I know I said I’d blog from California, but the trip proved unexpectedly tiring: physical challenges to my vertigo presented by hills and wobbly public transit, the usual business-trip logistics, and intermittent Internet access in the various homestays. But most of all, my brain was full to bursting with stories -- from experts like Judy Ehrlich (link to TGW) and the directors of the Military Law Task Force of the National Lawyers’ Guild, but more important, from veterans of America’s three most recent wars.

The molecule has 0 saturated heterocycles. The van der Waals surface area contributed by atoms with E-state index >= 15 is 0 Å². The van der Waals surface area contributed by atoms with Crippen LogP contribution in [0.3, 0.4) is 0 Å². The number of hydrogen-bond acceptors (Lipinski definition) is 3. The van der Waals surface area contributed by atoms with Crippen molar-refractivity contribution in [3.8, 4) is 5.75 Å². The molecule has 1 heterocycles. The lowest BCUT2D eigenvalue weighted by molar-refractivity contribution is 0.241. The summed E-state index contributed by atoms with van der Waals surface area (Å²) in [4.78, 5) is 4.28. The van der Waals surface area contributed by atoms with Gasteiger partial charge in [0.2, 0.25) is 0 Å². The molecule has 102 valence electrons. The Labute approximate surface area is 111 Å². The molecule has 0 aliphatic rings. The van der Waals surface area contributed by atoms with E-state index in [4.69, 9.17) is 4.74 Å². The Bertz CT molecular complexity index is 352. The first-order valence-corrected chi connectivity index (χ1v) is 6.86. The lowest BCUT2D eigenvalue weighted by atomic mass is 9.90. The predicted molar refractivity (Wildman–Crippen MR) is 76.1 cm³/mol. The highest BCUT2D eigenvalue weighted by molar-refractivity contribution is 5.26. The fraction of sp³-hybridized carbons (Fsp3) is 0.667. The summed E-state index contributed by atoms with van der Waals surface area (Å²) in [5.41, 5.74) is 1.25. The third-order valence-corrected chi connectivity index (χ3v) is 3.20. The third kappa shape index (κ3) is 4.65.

I talked to Vietnam veterans like Paul Cox, who “turned off the war,” he says, when his unit slaughtered mamas and babies in their huts; Mike Wong, who left after advanced training rather than go to Vietnam; and Steve Morse, a born Quaker who went back in after his court martial for insubordination, and followed the invasion of Cambodia. I talked to Gulf War veteran Daniel Fahey, who went on to become a leading voice for those exposed to depleted uranium. I talked to Stephen Funk, the first public conscientious objector of the Iraq war, whose unusual and lefty background and sweet, fey presence make him an unusual military voice – but who still says “it’s easier to talk to people who’ve been through the training.”